May 29, 2012 - Shorenstein APARC News
Stanford's Eikenberry discusses the future of China's national security strategy
On May 18, 2012, the Pentagon released its annual report about the People’s Republic of China’s (PRC) recent military developments. The PRC Ministry of Defense has sharply criticized the report, saying it portrays China as rapidly building up its military for non-defense purposes.
Military strength is only one part of the national security strategies of both countries and stable U.S.-China relations are an important factor for the overall peace and prosperity of the Asia-Pacific region, said Karl Eikenberry during the annual Oksenberg lecture, held May 14 at Stanford.Eikenberry, FSI’s Payne Distinguished Lecturer and a Shorenstein APARC affiliate, discussed key factors shaping China’s national security strategy and corresponding developments in the People’s Liberation Army (PLA); constraints on China’s military capabilities; and implications of China’s economic and political growth for U.S. defense strategy.
In his opening remarks, Eikenberry, who served as U.S. ambassador to Afghanistan from 2009 to 2011 and whose distinguished military career included three decades of significant China experience, described Shorenstein APARC senior fellow Michel Oksenberg’s passionate commitment to teaching Stanford students about China. The annual lecture, established by Shorenstein APARC in 2002, honors the memory of Oksenberg’s academic career and the major role he played in normalizing and strengthening U.S.-China relations.
The key drivers behind the PRC’s current national security strategy, Eikenberry said, include preserving the legitimacy and power of the Chinese Communist Party (CCP), resolving territorial and sovereignty issues, and maintaining China’s rapid economic growth. The PLA, which has watched its budget grow at an annual rate of 10 percent nearly every single year since 1989, exists to support the goals of the CCP. Its own tasks are, in turn, driven by the most urgent needs of the CCP, including protecting China’s economic and territorial interests in the Asia-Pacific region, bringing it into potential conflict with the United States. A major goal of the PLA at present, Eikenberry said, is to develop its technological capabilities, in areas such as space and naval defense, to prevail in regional conflicts if peaceful resolution is not possible. He said China’s immediate motive, however, is less about driving the United States out of the Asia-Pacific as it is about reconfiguring the region’s—and the overall U.S.—power paradigm, which has remained unchanged since World War Two.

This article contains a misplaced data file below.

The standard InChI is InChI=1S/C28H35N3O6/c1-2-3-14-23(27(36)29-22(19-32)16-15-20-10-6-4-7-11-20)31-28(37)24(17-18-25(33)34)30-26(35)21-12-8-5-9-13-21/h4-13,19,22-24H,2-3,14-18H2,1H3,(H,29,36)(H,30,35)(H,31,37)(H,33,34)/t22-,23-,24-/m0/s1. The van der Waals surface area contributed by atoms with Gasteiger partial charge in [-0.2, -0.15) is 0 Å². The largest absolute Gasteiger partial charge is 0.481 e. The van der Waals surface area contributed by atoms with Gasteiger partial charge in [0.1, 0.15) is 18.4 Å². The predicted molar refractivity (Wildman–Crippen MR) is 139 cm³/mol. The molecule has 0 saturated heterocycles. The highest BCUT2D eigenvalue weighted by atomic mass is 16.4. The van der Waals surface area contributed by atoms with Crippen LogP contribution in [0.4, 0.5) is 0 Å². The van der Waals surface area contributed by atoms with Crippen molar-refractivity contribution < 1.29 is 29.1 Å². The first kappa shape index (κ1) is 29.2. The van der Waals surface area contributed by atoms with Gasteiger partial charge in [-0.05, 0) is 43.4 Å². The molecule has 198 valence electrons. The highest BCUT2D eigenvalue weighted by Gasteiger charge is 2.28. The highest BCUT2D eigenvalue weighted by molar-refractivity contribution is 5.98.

China’s defense budget is second in the world only to the United States—approximately 1.3 percent of the country’s GDP—but it faces several potential challenges to its continued rapid expansion and operational capabilities, Eikenberry said. Maintaining economic growth and social stability are likely to tax the CCP in the coming years, he said, and domestic security concerns could constrain the pace of Chinese defense modernization. In addition, issues within the PLA itself, such as corruption and the over-centralization of its command, could hold China’s military capabilities back.
Eikenberry concluded his remarks with thoughts on how the United States should respond to China’s “rise” and increasing military strength. An important first step, he said, is to address U.S. domestic issues, including balancing the national budget while still allowing significant resources for military R&D and personnel training. Eikenberry also advocated supporting regional and global institutions, both economic and security oriented, in which China can participate as a responsible stakeholder. He further stressed the importance of improved engagement with U.S. regional allies. Finally, he emphasized the significance of developing processes of dialogue for avoiding and managing future conflicts between the United States and China.
Eikenberry’s remarks were followed by a lively question-and-answer session with the audience, which included numerous China experts from the Stanford community, students, and members of the general public.